It has now been a while since I had my surgery, but I wanted to share the results with you all because I thought they might be helpful to those learning about ANs and other tumors and those facing surgery. This is all my opinion, of course (your mileage may vary), so it could be of limited use, but I hope some people get a little something out of it.
I was diagnosed with a 4.3 cm probable AN in January 2012. I say "probable" because we couldn't figure out exactly what it was -- my symptoms were extremely slight and it was only discovered accidentally. On the advice of doctors, I took my time with learning about such tumors, finding doctors, working things out with insurance, etc.
I had surgery (retrosigmoid) on July 9th. It turned out that my tumor was not acoustic -- it was a trigeminal schwannoma (even more rare than ANs). Through some good luck with tumor type, tumor placement, and some excellent medical care in Boston, I've done well. Starting about one week after surgery, I got a bit better each day. I'm now working on re-building my fitness but I'm not limited in any activities. Because of the location of the tumor, my main symptom at this point is numbness in my face and mouth, but my balance and hearing are excellent.
So, good results can happen. These are not (with very, very few exceptions) life-threatening tumors. If you've been diagnosed you should understand that! To help good results happen, though, allow me to offer some unsolicited advice:
1) Take your time in deciding what to do and where to get treatment (if doctors experienced with these tumors says treatment isn't urgent). Studies show that surgeon experience is a huge predictor of positive results, so take your time and find someone who's experienced and with whom you're comfortable.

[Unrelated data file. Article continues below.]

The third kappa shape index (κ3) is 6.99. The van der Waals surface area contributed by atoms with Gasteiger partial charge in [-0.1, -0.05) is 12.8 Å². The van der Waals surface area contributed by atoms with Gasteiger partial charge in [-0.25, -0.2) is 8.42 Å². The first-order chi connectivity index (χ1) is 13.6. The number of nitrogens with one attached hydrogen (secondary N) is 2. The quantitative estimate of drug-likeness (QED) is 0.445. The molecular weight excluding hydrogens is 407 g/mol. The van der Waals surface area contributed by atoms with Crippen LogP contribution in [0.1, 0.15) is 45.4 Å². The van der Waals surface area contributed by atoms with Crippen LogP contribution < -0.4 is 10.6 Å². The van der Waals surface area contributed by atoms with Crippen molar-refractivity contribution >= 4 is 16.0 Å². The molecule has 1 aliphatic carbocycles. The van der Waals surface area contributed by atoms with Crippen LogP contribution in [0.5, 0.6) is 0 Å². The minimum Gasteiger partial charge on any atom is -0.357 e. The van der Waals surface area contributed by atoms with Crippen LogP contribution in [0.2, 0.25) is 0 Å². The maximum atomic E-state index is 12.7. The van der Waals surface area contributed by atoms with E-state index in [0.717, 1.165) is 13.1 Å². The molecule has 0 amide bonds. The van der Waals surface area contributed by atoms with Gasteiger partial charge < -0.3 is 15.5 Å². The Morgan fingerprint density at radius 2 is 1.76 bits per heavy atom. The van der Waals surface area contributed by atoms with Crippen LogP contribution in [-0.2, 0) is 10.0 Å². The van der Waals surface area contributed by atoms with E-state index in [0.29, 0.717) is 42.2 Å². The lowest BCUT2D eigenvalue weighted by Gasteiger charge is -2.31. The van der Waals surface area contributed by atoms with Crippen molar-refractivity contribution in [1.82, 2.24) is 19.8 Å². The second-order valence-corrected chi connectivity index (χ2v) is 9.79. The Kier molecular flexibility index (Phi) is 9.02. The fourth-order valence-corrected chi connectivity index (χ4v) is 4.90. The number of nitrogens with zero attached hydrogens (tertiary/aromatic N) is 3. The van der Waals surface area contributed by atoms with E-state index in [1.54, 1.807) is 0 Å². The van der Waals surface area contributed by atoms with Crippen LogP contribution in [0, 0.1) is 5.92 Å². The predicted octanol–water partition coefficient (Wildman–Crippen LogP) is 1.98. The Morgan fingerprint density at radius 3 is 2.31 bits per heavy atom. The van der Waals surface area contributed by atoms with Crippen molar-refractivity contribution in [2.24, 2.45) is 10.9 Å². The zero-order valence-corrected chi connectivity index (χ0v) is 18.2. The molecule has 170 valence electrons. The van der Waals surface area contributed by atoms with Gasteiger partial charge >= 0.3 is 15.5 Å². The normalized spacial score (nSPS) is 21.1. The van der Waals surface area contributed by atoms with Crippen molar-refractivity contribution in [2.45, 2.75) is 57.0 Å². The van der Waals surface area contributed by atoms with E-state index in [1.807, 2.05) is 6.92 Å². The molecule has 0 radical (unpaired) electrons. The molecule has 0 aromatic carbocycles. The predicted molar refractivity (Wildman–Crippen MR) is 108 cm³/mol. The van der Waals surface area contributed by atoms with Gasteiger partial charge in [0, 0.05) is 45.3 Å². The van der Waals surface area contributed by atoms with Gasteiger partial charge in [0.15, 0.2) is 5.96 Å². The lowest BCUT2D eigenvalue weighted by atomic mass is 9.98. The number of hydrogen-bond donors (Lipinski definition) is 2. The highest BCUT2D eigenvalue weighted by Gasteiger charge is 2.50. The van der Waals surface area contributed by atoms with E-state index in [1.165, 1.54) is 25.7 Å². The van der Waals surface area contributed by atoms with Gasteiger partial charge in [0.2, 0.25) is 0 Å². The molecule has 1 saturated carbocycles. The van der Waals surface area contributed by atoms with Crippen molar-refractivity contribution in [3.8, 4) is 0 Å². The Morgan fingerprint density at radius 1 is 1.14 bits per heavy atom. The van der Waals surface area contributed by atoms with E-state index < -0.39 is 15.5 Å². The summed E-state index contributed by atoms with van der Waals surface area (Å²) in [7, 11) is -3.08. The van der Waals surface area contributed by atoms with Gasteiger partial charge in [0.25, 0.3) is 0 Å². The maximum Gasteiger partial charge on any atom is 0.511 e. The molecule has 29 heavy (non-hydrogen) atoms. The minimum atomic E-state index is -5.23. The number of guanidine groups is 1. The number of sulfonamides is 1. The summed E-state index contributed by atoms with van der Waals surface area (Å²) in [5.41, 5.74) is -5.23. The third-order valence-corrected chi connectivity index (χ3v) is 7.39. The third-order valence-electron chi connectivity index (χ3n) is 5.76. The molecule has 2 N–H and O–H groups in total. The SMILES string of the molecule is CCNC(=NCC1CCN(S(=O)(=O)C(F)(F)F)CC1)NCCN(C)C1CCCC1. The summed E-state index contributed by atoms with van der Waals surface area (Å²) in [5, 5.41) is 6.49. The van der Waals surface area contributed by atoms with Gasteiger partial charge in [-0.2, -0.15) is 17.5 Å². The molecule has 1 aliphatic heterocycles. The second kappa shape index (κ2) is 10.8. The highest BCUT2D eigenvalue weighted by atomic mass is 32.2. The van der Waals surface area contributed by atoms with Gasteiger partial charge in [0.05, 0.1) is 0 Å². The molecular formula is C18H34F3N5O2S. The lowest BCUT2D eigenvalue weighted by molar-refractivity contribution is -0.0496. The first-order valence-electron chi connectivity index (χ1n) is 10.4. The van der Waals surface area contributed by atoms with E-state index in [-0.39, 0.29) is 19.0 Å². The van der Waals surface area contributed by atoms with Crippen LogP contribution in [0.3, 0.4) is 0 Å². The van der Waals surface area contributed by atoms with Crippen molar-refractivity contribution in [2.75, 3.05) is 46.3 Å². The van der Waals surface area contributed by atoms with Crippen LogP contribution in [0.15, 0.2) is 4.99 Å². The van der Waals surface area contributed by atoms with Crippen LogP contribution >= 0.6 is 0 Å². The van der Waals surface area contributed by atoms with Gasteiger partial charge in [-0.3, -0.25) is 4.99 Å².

2) Do enough research on ANs that you are comfortable asking doctors questions. It's OK to challenge them as to which surgical approach is best, or whether radiation might be appropriate, and what "acceptable" side effects are.
3) Temper your recognition of how amazing some surgeons are with the fact that they're human and therefore fallible. Get a second opinion and challenge the first doc if the second one disagrees. (I would be deaf right now if I'd listened to a particular eminent surgeon -- I'm glad I didn't just take his word that I most definitely had an acoustic tumor and ought to have translab!) Understanding these tumors to the best of your ability can help greatly with recognizing the limits of surgeons' knowledge about these tumors.
4) Get help. This site is a fantastic resource. If you have questions, ask. I have found the forums extremely helpful. No one is born knowing about these tumors and no one I've run across minds helping people newly diagnosed. This advice extends to health insurance, too. If that stuff is a mystery to you, get in touch with a case manager at your health insurance company -- they can help you navigate the system.
5) Finally, take care of yourself. In spite of the fact that there's little mortal danger in having an AN or other similar benign tumor, it's still a big deal. Do what you need to do to feel comfortable going into treatment (or just watching and waiting), whether it's talking to a therapist or pastor, praying, delving into medical research, etc. Coping strategies are necessary and beneficial.
Most of all, people new to all of this should know that there really is good reason to be hopeful. We should always be wary of those peddling hope, perhaps, but my results speak for themselves, and even if they aren't typical I have met so many well intentioned and helpful people this year that it kind of blows my mind. Have faith that you'll meet such people on your medical journey. There are many out there and on this site, just waiting to extend a helping hand.